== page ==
#355: Change a Letter, Alter the Plot


If you’ve been paying attention, especially to my comments left both here and elsewhere, you’ll be aware that my typing is rather famously variable.  90% of the time I’m good, but that other 10% — man, some errors there are.  Writing something recently, I made reference to the novel Five Little Pugs by Agatha Christie and then — catching myself in time to correct it — I had a thought…

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#240: Tour de Force (1955) by Christianna Brand

Tour de ForceI was pretty much goaded into this, you should know.  Ben at The Green Capsule is diversifying his blogging to extend beyond the works of John Dickson Carr, and the first book he chose was Christianna Brand’s Green for Danger.  In the comments, conversation turned to other Brand titles and Brad had the temerity to doubt my fortitude: I don’t think JJ should read Tour de Force either. I couldn’t bear to think what he would make of it!  Well, challenge accepted.  Now, true, Brand and I didn’t get off to the best of starts — Green for Danger made her very much the new stepmother trying too hard to replace Agatha Christie in my affections — but we’ve had some great times since then, and so I came to this with an open mind.

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#207: Five GAD Collaborations That Would Have Been Awesome


I’ve read a lot of comics in my time, I spend many hours online enthusiastically contributing to discussions about a moderately obscure area of popular culture — hell, I even wear glasses.  I must, therefore, be a nerd.  I mean, sure, I don’t own a single t-shirt emblazoned with some hilarious-but-obscure quote or image, but that’s mainly because the kinds of things I’d put on a t-shirt — “Hairy Aaron!” or, say, a decal of Gideon Fell above the legend Don’t irritate a man who knows 142 ways to kill you without being the same room — no-one else wants on a t-shirt and so they’re not available to buy.

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#182: The Poisoned Chocolates Case (1929) by Anthony Berkeley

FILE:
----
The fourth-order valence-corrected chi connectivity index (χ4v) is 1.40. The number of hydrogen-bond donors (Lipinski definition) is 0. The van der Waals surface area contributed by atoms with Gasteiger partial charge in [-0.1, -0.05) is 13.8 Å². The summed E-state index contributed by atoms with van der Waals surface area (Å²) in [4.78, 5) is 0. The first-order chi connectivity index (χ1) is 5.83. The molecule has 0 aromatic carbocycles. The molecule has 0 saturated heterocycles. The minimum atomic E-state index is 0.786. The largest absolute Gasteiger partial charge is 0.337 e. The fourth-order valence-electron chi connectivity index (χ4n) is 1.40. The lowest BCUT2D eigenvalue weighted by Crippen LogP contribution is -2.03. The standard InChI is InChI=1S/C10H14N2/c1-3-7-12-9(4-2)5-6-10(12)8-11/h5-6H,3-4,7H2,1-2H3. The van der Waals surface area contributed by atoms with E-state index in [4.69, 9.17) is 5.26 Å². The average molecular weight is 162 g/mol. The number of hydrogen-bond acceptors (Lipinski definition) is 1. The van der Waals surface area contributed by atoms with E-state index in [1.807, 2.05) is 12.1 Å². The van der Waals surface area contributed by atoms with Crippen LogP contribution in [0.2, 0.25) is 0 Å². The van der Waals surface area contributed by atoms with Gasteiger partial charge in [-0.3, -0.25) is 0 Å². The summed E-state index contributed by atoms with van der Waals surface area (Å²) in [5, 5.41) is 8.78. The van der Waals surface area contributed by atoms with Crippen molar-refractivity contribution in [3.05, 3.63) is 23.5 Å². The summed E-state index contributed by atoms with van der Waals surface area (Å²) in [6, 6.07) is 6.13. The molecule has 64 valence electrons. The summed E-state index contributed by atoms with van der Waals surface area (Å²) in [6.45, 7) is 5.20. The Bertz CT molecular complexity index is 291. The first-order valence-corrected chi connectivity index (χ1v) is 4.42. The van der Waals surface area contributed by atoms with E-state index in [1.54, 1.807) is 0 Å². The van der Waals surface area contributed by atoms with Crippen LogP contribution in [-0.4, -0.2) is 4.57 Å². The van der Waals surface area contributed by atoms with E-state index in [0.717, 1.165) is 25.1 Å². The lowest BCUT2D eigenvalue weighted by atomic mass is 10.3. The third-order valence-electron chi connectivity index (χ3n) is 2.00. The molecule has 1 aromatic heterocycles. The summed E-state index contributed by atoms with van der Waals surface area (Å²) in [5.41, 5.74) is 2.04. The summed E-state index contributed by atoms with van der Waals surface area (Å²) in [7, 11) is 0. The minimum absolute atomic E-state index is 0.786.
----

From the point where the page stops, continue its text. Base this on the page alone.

berkeley2bthe2bpoisoned2bchocolates2bcaseThe setup of The Poisoned Chocolates Case is rightly very famous: a lady is killed when a box of chocolates given to her husband by another member of his gentlemen’s club — who himself received them unsolicited through the mail — turns out to have been laced with poison.  The police, with no culprit in sight, allow six amateurs with a fascination for real life crimes to theorise and present their own solutions, each one appearing watertight until someone finds a flaw that brings the edifice down.  For this conceit alone, and the genius way Berkeley uses his different sleuths to unpick the sparse and simple known facts, this book has passed into near-legend in detective fiction circles.

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#148: So, Like, What Is an Impossible Crime or a Locked Room Mystery?


Recent experiences of reading Darkness at Pemberley by T.H. White and What a Body! by Alan Green  — oh my days, I’ve only just noticed that they’re both named after colours… — have made me wonder on the above question.  See, both are listed here, on a compendium of the best ever locked room mysteries voted on by an international collection of people who know about this stuff, and both are listed here, on a rundown of the favourite locked room mysteries by resident blogosphere expert TomCat…yet personally, in the face of public opinion from such well-informed and respected sources, I’m reluctant to consider either of them as locked room mysteries.  Even taking my famously contrary nature out of the equation…what the hell?

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#140: Death of Jezebel (1948) by Christianna Brand

death-of-jezebelApologies for my recent blogging absence; a combination of what I understand are referred to as ‘IRL’ circumstances and the fact that everything I picked up and tried to read was absolute dreck put something of a kibosh on things.  The sensible thing seemed to be just to write off September and move on.  So now I’m back with the oft-cited classic — and so inevitably hard-to-find outside of the USA, where the lovely Mysterious Press have published it — locked room mystery Death of Jezebel by Christianna Brand.  Why this one?  Well, it’s supposed to be awesome and I’m trying to get into Brand, having been thoroughly meh’d by Green for Danger (1944) and slightly more taken with Suddenly at His Residence (a.k.a. The Crooked Wreath) (1946).  So, how did I fare?

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